Jones v. Governor of Florida

975 F.3d 1016 (2020)

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Jones v. Governor of Florida

United States Court of Appeals for the Eleventh Circuit
975 F.3d 1016 (2020)

Facts

In 2018, Florida voters passed Amendment 4 to reenfranchise felons who had completed their sentences. To implement Amendment 4, the Florida Legislature enacted Florida Statutes § 98.0751, which defined the completion of a felon’s sentence to include payment of all legal financial obligations (LFO), such as fines, fees, and court costs. To vote, a felon needed to affirm on the voter-registration form that he had completed his sentence. Florida would subsequently screen the registration and would remove the felon from the voter role if his sentence was incomplete. With limited exception, a felon who knowingly voted without completing his sentence could be criminally charged. There was no set procedure by which felons could determine the amount and repayment status of their LFOs. In the 18 months following the passage of § 98.0751, 85,000 felons registered to vote, but none of the registrations were screened by the state. Several felons, led by Kelvin Jones (plaintiffs) sued the governor of Florida (Florida) (defendant), arguing that the LFO payment requirement for reenfranchisement violated the Equal Protection Clause, the Due Process Clause, and the Twenty-Fourth Amendment. The district court agreed and ordered injunctive relief, holding that § 98.0751’s LFO payment requirement (1) unconstitutionally discriminated against indigent felons who were unable to pay their LFOs, (2) was unconstitutionally vague because it was nearly impossible for felons to determine the amount and payment status of their LFOs, and (3) constituted an illegal tax on voting in violation of the Twenty-Fourth Amendment. Florida appealed.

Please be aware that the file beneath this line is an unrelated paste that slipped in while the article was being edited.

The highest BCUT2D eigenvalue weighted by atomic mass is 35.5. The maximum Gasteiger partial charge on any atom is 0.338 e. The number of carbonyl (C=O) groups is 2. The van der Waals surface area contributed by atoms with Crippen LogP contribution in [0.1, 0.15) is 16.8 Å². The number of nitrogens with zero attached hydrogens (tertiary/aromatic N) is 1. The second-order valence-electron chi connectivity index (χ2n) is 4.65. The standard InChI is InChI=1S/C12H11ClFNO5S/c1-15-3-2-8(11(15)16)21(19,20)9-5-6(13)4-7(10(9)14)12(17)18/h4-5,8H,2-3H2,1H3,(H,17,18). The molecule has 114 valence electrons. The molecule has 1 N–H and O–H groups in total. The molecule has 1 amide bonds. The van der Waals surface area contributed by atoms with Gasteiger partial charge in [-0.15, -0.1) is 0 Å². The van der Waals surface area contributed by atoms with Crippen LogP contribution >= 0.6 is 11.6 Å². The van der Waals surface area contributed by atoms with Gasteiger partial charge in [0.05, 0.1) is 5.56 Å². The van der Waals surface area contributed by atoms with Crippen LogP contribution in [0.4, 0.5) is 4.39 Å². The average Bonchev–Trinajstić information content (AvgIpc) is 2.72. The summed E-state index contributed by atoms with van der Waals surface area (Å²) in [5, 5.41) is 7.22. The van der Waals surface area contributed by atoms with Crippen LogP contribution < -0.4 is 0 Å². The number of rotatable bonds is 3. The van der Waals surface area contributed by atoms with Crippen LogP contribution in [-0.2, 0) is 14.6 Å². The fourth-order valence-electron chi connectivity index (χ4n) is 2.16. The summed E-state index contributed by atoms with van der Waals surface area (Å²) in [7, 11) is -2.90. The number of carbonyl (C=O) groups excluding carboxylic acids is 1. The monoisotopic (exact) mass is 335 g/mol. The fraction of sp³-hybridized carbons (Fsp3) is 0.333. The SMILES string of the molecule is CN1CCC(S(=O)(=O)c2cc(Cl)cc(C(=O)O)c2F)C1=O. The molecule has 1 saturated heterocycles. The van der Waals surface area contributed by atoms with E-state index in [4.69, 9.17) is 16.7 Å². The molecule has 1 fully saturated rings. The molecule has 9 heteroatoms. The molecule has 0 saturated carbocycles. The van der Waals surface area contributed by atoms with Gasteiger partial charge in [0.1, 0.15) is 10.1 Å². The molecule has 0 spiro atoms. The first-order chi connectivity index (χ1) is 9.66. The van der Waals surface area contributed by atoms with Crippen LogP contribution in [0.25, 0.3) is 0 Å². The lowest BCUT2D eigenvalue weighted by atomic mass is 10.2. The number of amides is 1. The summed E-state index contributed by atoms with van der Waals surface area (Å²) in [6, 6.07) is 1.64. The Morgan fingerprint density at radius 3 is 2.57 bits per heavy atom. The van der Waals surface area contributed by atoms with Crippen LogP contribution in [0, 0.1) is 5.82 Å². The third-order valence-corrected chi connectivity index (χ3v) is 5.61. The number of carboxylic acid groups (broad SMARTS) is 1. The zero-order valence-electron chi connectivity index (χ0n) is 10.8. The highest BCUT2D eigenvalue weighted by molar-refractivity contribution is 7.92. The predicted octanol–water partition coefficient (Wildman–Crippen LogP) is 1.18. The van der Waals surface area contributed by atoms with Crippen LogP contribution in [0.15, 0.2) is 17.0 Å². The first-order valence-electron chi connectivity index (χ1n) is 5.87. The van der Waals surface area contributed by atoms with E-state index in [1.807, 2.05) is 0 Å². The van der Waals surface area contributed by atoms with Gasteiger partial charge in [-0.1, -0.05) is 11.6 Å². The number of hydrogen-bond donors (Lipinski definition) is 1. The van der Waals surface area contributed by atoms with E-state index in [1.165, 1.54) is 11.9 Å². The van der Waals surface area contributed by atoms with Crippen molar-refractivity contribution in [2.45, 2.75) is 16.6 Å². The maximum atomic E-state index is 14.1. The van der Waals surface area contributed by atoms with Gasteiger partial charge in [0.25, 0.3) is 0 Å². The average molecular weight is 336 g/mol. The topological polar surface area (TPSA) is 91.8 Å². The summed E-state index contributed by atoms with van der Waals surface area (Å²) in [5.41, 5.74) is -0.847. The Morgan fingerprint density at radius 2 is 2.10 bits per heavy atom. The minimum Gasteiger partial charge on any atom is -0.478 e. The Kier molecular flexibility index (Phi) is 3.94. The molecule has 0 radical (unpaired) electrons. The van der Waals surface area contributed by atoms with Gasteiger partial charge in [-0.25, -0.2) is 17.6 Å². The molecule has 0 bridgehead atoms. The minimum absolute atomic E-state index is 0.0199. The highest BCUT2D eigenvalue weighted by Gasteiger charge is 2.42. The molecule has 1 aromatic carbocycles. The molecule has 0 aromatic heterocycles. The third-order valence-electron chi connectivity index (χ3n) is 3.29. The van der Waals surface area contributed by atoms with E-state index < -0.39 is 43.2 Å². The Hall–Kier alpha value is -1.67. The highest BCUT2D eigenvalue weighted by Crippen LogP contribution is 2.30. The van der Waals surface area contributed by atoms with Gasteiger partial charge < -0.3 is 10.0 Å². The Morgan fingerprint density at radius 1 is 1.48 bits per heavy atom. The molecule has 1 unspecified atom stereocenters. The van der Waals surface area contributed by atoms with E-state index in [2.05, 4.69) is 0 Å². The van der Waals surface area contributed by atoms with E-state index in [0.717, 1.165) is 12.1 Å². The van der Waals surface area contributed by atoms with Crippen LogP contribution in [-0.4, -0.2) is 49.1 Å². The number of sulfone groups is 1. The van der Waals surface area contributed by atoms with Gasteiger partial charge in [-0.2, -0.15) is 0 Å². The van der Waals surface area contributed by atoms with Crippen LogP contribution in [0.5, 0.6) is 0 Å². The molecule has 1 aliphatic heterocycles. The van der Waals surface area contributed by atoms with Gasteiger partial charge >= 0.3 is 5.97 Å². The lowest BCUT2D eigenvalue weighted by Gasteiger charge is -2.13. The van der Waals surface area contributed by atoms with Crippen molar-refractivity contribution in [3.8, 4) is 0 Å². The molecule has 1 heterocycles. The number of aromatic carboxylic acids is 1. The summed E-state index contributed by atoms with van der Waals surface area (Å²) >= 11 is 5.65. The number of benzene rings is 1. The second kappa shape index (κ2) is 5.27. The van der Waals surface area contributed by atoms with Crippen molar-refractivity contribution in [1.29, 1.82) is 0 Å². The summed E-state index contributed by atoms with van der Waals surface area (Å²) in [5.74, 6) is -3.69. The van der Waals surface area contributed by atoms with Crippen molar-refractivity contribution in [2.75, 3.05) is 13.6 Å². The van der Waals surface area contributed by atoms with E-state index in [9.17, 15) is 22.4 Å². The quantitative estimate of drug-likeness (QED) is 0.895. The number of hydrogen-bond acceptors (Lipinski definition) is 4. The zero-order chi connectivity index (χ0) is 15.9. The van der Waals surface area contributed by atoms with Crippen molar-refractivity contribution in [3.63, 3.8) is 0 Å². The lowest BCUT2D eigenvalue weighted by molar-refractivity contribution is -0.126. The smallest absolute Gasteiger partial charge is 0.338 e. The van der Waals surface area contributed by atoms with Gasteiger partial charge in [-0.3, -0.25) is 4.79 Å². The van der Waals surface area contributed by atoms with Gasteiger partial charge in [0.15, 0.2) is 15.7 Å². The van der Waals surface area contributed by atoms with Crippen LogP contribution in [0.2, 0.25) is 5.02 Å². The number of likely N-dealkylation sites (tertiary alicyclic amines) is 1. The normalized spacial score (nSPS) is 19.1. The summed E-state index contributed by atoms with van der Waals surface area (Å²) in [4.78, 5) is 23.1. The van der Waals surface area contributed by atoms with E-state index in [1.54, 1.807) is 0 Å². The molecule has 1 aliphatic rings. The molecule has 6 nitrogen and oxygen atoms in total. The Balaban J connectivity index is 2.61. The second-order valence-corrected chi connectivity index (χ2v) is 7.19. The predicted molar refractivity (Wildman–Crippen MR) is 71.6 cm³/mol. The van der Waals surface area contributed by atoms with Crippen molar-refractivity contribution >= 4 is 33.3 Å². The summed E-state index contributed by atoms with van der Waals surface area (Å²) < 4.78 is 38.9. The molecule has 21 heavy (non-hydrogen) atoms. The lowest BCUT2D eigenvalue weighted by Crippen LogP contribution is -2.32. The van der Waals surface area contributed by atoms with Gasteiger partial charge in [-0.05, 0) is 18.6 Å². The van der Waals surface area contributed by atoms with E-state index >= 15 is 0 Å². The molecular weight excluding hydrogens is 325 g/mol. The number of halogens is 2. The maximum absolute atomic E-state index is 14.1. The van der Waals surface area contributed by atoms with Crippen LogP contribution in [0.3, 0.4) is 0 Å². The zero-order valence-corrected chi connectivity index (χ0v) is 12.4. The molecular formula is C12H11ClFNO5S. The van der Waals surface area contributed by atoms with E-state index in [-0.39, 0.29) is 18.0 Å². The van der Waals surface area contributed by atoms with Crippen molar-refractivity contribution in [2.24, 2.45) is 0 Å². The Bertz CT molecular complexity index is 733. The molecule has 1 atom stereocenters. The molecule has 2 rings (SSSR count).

Rule of Law

Issue

Holding and Reasoning (Pryor, C.J.)

Concurrence (Pryor, C.J.)

Dissent (Jordan, J.)

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